On May 21, 1953 Stansel was called away by his boss and told to report for a special assignment at the Indian Springs Air Force Base where he was joined by 15 other specialists. They were flown by military plane to Phoenix where they boarded a bus with blacked-out windows and rode for an estimated four hours. When they arrived at their destination somewhere southeast of Kingman in one of the washes of the Hulapai Mountains, they were met and briefed by an Air Force Colonel who told them they were to investigate the crash of a super-secret test vehicle. He and the others on the bus were told not to speak to each other under any circumstances.

Stansel's job was to determine the forward and vertical velocities of the vehicle when it impacted in the sand. Stansel was escorted to the site by military police. Two military arc-lights illuminated the saucer, which appeared to be two convex oval plates inverted over each other approximately 30 feet in diameter. The saucer was embedded in the sand about 20 inches. From this Stansel had determined that the saucer crashed at a velocity of 100 knots yet it had no dents, marks, or scratches on its burnished aluminum surface. It was constructed of dull silver metal like brushed aluminum.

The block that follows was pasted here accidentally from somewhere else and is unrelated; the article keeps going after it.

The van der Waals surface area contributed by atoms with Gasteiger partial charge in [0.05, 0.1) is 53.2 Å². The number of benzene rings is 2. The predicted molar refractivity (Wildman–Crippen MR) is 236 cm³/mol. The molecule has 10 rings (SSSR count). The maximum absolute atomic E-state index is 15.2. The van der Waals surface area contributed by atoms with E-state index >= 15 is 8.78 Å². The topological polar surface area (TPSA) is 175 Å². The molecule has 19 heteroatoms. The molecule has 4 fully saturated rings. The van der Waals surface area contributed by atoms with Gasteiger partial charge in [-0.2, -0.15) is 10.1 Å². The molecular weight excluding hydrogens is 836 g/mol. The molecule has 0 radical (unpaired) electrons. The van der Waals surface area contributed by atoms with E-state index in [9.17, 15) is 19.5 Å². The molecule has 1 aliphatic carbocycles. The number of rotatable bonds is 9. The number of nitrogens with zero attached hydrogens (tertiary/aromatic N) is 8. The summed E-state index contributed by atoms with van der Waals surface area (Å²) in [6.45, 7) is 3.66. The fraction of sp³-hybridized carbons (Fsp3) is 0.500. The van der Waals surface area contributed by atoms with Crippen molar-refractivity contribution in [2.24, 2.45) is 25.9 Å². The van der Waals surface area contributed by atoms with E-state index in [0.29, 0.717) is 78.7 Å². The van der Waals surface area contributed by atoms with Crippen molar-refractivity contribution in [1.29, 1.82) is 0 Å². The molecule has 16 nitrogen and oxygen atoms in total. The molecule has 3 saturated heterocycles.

Artist likeness of the Kingman UFO crash

Another specialist had gotten a look inside the craft as a 1.5 x 3.5 foot hatch was open revealing an oval interior cabin with two swivel seats and many instruments. Stansel saw one body recovered from the crash. It was humanoid, about 4 feet tall, with brown skin and wearing a silver-metallic flight suit.

Whilst they were back on the bus and being taken back they were made to sign the "Official Secrets" act and was told never to tell anyone about this incident.

Fowler made several checks as to the integrity of Stansel and everyone who knew him said that he was a man of considerable integrity and scientific ability.

Another story supporting the 1953 crash near Kingman came to UFO researcher Leonard Stringfield in 1977. A man who was in the National Guard at Wright Patterson claimed that he was witness to a delivery from a "crash site in Arizona" in 1953. He said that 3 bodies had been recovered and were packed in dry ice. They were 4ft tall, with large heads and brownish skin.

MUFON's first blockbuster announcement of the weekend was that they had been donated sixty volumes of meticulously kept paper of Ufologist and crash research Leonard Stringfields. So the Drew information and the Stringfield papers seem to go hand in hand.

It should be noted that several UFO investigators at the time that Fowler made this information public considered it a hoax. This was not that unusual in the 1960's & 70's, the government was releasing much in the way of confusing and intentional misinformation about credible UFO sightings and cases.

Also, researcher Harry Drew is going to have to come forward with some additional credible information if this case is going to be considered a landmark UFO case.